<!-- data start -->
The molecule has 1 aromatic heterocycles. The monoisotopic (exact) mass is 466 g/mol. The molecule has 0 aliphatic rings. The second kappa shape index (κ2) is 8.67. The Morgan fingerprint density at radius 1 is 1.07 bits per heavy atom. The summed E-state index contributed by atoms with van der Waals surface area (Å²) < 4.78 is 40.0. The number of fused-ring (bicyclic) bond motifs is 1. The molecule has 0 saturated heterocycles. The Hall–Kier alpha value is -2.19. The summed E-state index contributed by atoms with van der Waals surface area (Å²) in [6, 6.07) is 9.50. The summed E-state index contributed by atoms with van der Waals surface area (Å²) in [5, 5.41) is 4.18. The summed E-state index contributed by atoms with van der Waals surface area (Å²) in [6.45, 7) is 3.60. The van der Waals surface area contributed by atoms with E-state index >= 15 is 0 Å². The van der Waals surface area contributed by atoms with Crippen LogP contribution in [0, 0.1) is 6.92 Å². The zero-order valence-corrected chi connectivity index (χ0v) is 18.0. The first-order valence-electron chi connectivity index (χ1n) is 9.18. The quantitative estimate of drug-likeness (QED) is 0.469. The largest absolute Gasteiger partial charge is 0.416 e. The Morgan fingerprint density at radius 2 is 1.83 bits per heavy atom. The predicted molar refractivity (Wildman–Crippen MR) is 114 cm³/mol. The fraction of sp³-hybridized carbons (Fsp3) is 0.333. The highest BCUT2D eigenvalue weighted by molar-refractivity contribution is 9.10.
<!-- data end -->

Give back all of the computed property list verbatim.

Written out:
The molecule has 1 aromatic heterocycles. The monoisotopic (exact) mass is 466 g/mol. The molecule has 0 aliphatic rings. The second kappa shape index (κ2) is 8.67. The Morgan fingerprint density at radius 1 is 1.07 bits per heavy atom. The summed E-state index contributed by atoms with van der Waals surface area (Å²) < 4.78 is 40.0. The number of fused-ring (bicyclic) bond motifs is 1. The molecule has 0 saturated heterocycles. The Hall–Kier alpha value is -2.19. The summed E-state index contributed by atoms with van der Waals surface area (Å²) in [6, 6.07) is 9.50. The summed E-state index contributed by atoms with van der Waals surface area (Å²) in [5, 5.41) is 4.18. The summed E-state index contributed by atoms with van der Waals surface area (Å²) in [6.45, 7) is 3.60. The van der Waals surface area contributed by atoms with E-state index >= 15 is 0 Å². The van der Waals surface area contributed by atoms with Crippen LogP contribution in [0, 0.1) is 6.92 Å². The zero-order valence-corrected chi connectivity index (χ0v) is 18.0. The first-order valence-electron chi connectivity index (χ1n) is 9.18. The quantitative estimate of drug-likeness (QED) is 0.469. The largest absolute Gasteiger partial charge is 0.416 e. The Morgan fingerprint density at radius 2 is 1.83 bits per heavy atom. The predicted molar refractivity (Wildman–Crippen MR) is 114 cm³/mol. The fraction of sp³-hybridized carbons (Fsp3) is 0.333. The highest BCUT2D eigenvalue weighted by molar-refractivity contribution is 9.10.